Partition – Majority of Punjab was allotted to Pakistan

Partition – Majority of Punjab was allotted to Pakistan

I came across an old map of Punjab and immediately thought of writing this article. How many people know that who drew this border? The answer is Cyril Radcliffe.

Cyril Radcliffe

The information provided to Cyril Radcliffe who drew the borders and divided India and Pakistan once said that the information given to him about the geography, demographics and even the maps were inaccurate and in some cases even false.

He said that the job of drawing borders was very difficult and it was made even more difficult by the inadequate equipment, maps, and information provided to him. There were no large-scale maps and the information about the geography was inadequate and often wrong. About Punjab, he specifically said he noticed that the 5 rivers in Punjab had a tendency to run several miles away from the beds in the maps given to him by the survey department.

He also said that the information about the demographics was also wrong. And that all this information was falsified by both the parties to falsify the opposition’s claims.

The price was however paid by millions of people who lost their lives during partition.

Apart from religion; it was demography, ignorance, and callousness.

As you can see from the map above; undivided Punjab included the princely states of Patiala, Kapurthala, Jind, Bahawalpur, the Hill States(present-day Himachal Pradesh); stretching all the way to Gurugram(Gurgaon, present-day Haryana, NCR). Lahore was the capital of the undived Punjab; where Muslims were in a slight majority(52%) over the Hindus and the Sikhs who controlled most of the commerce.

After the passage of the Indian Independence Act(1947); Clement Attlee’s Labour government was in a hurry to exit its dominion. So; this consequently resulted in some of the most callous acts in global history. Cyril Radcliffe was given the chairmanship of the two boundary committees. He submitted his partition map on 9 August 1947, which split Punjab and Bengal almost in half. The new boundaries were formally announced on 14 August 1947—the day of Pakistan’s independence and the day before India became independent.

Radcliffe’s efforts saw some 14 million people—roughly seven million from each side—flee across the border when they discovered the new boundaries left them in the “wrong” country. Some 500,000 people died in the violence that ensued after independence, and millions more were injured.

The Punjab – the region of the five rivers east of Indus: Jhelum, Chenab, Ravi, Beas, and Sutlej — consists of interfluvial doabs or tracts of land lying between two confluent rivers.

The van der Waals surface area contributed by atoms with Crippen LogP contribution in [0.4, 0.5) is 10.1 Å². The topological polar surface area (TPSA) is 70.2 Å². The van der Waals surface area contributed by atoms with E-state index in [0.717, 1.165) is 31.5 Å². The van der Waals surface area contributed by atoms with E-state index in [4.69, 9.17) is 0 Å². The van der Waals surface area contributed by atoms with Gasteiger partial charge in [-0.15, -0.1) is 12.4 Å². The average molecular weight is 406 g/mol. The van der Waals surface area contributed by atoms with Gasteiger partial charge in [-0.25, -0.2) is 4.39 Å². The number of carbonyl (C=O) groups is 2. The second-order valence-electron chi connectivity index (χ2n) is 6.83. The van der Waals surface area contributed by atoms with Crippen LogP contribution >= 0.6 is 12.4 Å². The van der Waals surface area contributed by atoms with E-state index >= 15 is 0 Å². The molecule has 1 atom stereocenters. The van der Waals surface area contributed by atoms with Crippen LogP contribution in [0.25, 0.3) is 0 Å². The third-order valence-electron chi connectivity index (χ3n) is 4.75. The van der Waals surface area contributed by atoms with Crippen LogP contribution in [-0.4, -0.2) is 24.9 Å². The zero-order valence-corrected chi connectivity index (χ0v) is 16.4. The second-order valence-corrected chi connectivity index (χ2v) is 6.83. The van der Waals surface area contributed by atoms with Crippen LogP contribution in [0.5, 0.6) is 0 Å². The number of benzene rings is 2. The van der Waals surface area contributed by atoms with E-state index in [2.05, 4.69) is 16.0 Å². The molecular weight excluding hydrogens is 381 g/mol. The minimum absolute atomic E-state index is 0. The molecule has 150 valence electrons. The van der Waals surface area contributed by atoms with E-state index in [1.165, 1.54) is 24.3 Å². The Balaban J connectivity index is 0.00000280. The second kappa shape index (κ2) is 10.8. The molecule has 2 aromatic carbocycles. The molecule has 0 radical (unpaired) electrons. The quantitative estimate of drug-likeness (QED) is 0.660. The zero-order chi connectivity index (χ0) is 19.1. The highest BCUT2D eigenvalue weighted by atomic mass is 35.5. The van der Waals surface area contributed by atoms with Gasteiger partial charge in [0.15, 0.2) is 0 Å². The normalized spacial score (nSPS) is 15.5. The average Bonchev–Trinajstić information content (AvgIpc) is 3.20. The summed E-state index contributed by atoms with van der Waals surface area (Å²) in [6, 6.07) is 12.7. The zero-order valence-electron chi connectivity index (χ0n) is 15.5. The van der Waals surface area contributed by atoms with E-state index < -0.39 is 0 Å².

Doab (from dō, “two” + āb, “water” or “river”) is a term used in India and Pakistan for the “tongue,” or tract of land lying between two converging, or confluent, rivers.

These are the Sind-Sagar doab (between Indus and Jhelum), the Jech doab (Jhelum/Chenab), the Rechna Doab (Chenab/Ravi), the Bari doab (Ravi/Beas), and the Bist doab (Beas/Sutlej) In early 1947, in the months leading up to the deliberations of the Punjab Boundary Commission, the main disputed areas appeared to be in the Bari and Bist doabs, although some areas in the Rechna doab were claimed by the Congress and Sikhs. In the Bari doab, the districts of Gurdaspur, Amritsar, Lahore, and Montgomery (Sahiwal) were all disputed.

After arriving in India on 8 July 1947, Radcliffe was given just five weeks to decide on a border.Each boundary commission consisted of 5 people – a chairman (Radcliffe), 2 members nominated by the Indian National Congress and 2 members nominated by the Muslim League.

All lawyers by trade, Radcliffe and the other commissioners had all of the polish and none of the specialized knowledge needed for the task. They had no advisers to inform them of the well-established procedures and information needed to draw a boundary. Nor was there time to gather the survey and regional information. The absence of some experts and advisers, such as the United Nations, was deliberate, to avoid delay. Britain’s new Labour government deep in wartime debt, simply couldn’t afford to hold on to its increasingly unstable empire.

The absence of outside participants—for example, from the United Nations—also satisfied the British Government’s urgent desire to save face by avoiding the appearance that it required outside help to govern—or stop governing—its own empire.

Prior to his appointment; Radcliffe had never been to India, and after the partition never came back(partly due to guilt; and he was also a little afraid). Radcliffe justified his casual division with the fact that whatever he would do; people were going to suffer. Before leaving India; he destroyed most of his papers.

To maintain his impartiality; he kept a distance from Mountbatten. As for the fact that India had a larger population to feed; this simply did not figure in the map-makers mindscape. Hindus, Muslims, and Sikhs were evenly spread in the Punjab; and most places witnessed large-scale migrations on both sides of the imaginary Radcliffe line. He initially decided to give Lahore to India but backtracked as Calcutta was going to be part of the republic. Radcliffe wanted to balance out the whole play; regardless of its human quotient. To give India access to Kashmir; Gurdaspur was awarded at the last moment. So; to sum up it was largely a case of cartography deciding history and destiny.




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